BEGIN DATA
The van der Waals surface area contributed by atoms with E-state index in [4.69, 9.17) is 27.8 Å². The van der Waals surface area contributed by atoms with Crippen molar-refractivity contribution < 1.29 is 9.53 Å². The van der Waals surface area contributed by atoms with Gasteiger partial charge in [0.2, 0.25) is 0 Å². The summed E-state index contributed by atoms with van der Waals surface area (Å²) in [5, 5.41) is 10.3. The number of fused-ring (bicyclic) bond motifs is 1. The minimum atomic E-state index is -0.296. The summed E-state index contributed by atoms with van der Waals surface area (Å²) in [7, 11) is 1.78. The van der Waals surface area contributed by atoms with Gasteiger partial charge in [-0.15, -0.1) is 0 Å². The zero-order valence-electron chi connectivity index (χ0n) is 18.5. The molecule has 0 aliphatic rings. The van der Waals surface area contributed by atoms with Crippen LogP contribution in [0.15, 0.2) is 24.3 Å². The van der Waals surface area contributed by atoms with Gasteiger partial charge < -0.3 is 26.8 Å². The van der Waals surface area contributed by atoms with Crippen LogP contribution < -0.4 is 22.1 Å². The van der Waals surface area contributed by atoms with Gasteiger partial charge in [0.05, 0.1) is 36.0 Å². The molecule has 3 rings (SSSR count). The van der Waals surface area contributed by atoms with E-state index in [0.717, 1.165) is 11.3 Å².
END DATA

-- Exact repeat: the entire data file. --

The van der Waals surface area contributed by atoms with E-state index in [4.69, 9.17) is 27.8 Å². The van der Waals surface area contributed by atoms with Crippen molar-refractivity contribution < 1.29 is 9.53 Å². The van der Waals surface area contributed by atoms with Gasteiger partial charge in [0.2, 0.25) is 0 Å². The summed E-state index contributed by atoms with van der Waals surface area (Å²) in [5, 5.41) is 10.3. The number of fused-ring (bicyclic) bond motifs is 1. The minimum atomic E-state index is -0.296. The summed E-state index contributed by atoms with van der Waals surface area (Å²) in [7, 11) is 1.78. The van der Waals surface area contributed by atoms with Gasteiger partial charge in [-0.15, -0.1) is 0 Å². The zero-order valence-electron chi connectivity index (χ0n) is 18.5. The molecule has 0 aliphatic rings. The van der Waals surface area contributed by atoms with Crippen LogP contribution in [0.15, 0.2) is 24.3 Å². The van der Waals surface area contributed by atoms with Gasteiger partial charge < -0.3 is 26.8 Å². The van der Waals surface area contributed by atoms with Crippen LogP contribution < -0.4 is 22.1 Å². The van der Waals surface area contributed by atoms with Gasteiger partial charge in [0.05, 0.1) is 36.0 Å². The molecule has 3 rings (SSSR count). The van der Waals surface area contributed by atoms with E-state index in [0.717, 1.165) is 11.3 Å².